As well as myself, there are interviews with — to name some of the 43 — retired Justice John Paul Stevens of the Supreme Court; A. Raymond Randolph, Senior Judge in the US Court of Appeals for the D.C. Circuit; Ricardo M. Urbina and James Robertson, retired Senior Judges in the US District Court for the District of Columbia; Lawrence B. Wilkerson, Former Chief of Staff to Secretary of State Colin Powell; Joseph P. Hoar, Former Commander-in-Chief, United States Central Command (CENTCOM); former military commission prosecutor V. Stuart Couch and former chief prosecutor Morris D. Davis; Brittain Mallow, Commander, Criminal Investigation Task Force, and Mark Fallon, Deputy Commander, Criminal Investigation Task Force; former Guantánamo prisoners Moazzam Begg and Feroz Ali Abassi; Guantánamo lawyers Yvonne R. Bradley, Joshua L. Dratel, Shane Kadidal, Ramzi Kassem, Zachary P. Katznelson, Pardiss Kebriaei, Robert C. Kirsch, Clive Stafford Smith, Charles D. Swift, P. Sabin Willett and Thomas B. Wilner; Michael Ratner, President Emeritus, Center for Constitutional Rights; psychologists Ghislaine Boulanger, Steven Reisner and Stephen Soldz; psychiatrist Stephen N. Xenakis; Karen J. Greenberg, Director, Center on National Security, Fordham Law School; journalists Scott Horton and Jane Mayer; Jameel Jaffer, Deputy Legal Director, ACLU; Jeremy Varon of Witness Against Torture; British human rights lawyer Gareth Peirce; and former UK control order detainee Cerie Bullivant.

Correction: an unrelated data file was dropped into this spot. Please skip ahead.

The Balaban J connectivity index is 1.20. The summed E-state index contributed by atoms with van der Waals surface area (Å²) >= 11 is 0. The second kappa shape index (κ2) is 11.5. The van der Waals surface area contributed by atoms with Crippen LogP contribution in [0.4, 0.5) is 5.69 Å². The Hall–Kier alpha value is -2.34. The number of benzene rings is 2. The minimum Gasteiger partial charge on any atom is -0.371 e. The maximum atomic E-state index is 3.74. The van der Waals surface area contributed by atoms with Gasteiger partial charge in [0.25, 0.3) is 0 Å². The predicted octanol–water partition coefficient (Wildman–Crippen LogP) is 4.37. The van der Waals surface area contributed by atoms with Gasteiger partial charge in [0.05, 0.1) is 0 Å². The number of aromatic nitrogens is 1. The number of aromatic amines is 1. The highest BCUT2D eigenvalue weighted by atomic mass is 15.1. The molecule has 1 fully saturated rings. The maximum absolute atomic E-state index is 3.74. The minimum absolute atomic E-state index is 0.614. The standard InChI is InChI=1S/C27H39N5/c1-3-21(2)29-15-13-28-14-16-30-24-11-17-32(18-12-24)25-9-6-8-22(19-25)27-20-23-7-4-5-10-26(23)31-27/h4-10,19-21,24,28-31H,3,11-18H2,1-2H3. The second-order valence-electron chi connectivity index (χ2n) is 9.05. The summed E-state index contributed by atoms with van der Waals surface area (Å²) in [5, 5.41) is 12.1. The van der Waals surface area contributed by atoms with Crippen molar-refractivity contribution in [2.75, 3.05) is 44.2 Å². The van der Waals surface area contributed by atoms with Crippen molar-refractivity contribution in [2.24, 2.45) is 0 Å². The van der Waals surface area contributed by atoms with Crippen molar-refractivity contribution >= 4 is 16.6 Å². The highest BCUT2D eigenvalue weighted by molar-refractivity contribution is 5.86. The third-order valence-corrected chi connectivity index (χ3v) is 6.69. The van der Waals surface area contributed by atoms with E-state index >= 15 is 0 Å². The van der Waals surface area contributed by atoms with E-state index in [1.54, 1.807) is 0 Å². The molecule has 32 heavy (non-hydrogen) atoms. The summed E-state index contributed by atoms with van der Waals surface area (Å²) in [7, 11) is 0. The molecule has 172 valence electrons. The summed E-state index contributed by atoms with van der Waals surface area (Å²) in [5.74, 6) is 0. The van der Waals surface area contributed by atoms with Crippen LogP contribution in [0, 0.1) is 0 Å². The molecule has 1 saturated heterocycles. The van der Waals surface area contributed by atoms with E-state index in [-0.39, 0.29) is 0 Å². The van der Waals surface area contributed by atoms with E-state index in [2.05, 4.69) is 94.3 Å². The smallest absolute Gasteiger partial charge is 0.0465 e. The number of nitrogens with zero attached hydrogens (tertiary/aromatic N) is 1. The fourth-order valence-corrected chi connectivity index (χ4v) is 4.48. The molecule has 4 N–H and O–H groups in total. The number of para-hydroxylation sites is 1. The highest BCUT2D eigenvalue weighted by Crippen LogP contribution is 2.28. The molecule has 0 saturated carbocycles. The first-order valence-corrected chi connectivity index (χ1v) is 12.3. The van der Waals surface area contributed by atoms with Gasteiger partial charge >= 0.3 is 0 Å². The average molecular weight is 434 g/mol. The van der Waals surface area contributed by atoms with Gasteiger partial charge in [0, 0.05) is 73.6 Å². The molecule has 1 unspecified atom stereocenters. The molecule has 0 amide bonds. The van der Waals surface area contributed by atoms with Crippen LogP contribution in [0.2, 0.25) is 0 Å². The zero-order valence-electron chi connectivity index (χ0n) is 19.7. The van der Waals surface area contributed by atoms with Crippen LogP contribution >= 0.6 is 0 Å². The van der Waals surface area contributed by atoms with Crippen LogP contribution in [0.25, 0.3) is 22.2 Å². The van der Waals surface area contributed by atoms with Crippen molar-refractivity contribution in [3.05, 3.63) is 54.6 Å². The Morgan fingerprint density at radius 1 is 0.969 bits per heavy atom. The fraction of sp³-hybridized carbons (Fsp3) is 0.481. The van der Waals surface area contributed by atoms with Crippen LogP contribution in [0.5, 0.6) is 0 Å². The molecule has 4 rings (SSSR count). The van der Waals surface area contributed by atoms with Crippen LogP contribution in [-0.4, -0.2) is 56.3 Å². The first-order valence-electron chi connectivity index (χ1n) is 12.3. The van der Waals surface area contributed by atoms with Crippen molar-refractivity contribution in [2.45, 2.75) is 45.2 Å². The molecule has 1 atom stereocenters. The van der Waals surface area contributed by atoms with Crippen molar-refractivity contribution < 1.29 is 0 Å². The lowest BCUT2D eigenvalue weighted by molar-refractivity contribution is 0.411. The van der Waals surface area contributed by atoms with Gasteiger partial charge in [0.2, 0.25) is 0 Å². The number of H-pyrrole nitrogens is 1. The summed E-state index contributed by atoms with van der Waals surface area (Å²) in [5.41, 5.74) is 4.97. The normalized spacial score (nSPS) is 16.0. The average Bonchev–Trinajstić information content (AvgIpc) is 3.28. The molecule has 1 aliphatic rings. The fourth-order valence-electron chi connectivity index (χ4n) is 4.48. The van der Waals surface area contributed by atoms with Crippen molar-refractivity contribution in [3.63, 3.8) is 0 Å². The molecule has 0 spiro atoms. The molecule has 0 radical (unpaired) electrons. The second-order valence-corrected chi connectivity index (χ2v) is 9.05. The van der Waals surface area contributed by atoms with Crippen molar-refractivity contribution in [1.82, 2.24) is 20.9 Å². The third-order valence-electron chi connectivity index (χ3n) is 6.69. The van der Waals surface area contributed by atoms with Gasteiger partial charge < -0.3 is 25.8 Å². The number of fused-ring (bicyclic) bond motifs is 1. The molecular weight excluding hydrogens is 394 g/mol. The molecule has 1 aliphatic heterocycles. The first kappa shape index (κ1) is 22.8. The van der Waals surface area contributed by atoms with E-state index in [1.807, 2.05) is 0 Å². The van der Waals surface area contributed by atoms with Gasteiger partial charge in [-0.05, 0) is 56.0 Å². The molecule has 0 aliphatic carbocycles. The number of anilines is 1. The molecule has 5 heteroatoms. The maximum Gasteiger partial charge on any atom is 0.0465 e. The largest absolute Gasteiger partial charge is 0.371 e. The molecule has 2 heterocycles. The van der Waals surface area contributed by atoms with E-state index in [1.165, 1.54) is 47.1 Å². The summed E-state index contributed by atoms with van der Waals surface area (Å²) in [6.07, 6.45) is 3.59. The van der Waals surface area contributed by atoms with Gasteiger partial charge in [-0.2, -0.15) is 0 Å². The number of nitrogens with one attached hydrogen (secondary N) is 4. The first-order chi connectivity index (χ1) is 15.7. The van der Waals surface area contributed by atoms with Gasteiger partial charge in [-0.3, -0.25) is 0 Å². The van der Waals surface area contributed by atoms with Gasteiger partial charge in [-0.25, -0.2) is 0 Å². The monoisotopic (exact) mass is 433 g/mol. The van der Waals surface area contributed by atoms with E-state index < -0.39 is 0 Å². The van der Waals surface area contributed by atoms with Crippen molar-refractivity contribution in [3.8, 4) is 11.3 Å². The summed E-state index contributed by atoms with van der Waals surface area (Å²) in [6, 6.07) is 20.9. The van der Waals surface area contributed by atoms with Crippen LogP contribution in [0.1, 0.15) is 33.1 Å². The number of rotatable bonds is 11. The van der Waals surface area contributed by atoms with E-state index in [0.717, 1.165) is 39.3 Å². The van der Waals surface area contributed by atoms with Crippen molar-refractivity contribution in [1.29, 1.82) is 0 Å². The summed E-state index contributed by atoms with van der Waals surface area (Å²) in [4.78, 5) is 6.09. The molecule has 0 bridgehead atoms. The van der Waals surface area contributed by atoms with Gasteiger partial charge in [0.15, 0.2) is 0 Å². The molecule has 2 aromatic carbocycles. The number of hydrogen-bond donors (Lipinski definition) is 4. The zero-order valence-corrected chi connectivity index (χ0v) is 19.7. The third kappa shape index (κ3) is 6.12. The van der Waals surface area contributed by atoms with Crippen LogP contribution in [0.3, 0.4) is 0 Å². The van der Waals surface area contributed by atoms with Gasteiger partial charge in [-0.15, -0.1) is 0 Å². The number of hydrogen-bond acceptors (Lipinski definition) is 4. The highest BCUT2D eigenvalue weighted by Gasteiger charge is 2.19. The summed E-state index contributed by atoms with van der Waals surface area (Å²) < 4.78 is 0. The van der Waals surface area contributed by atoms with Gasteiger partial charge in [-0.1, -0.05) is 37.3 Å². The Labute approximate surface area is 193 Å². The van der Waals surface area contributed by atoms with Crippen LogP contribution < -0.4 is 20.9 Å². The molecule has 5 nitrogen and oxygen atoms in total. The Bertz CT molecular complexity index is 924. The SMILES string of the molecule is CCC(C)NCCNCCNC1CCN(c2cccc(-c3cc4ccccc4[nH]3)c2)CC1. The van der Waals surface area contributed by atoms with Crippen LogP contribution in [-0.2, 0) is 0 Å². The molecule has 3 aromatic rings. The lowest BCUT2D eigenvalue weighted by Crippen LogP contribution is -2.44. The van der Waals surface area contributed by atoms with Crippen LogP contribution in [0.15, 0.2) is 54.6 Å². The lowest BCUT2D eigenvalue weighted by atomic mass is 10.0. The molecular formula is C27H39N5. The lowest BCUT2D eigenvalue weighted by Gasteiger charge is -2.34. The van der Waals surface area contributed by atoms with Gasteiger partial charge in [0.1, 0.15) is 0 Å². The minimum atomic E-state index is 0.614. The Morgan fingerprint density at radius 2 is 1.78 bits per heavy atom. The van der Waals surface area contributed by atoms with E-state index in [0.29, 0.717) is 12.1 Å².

Below I’m posting an excerpt from the three-day interview that Anne conducted with me. This is from the first day, and in it we discuss, primarily, how I undertook my research into Guantánamo, beginning with the names and nationalities of the prisoners being released for the first time following a lawsuit in 2006, along with 8,000 pages of documents relating to them — the unclassified summaries of evidence and transcripts of the tribunals and review boards for those prisoners who had taken part in them — and how I then analyzed all this information and shaped it into a coherent narrative. We also discussed the case of Ibn al-Shaykh al-Libi, whose lies, produced under torture, helped to justify the invasion of Iraq in 2003, and we also discussed the use of torture, and why it was used. The section I’m posting here comes from pages 9 to 24 of the transcript.
In an article to follow, I’ll post another excerpt, from the second day of our three-day interview, in which we spoke about how, under President Obama, the Guantánamo prisoners have been failed by all three branches of the US government — the Obama administration, Congress, and the courts; and, specifically, the D.C. Circuit Court and the Supreme Court.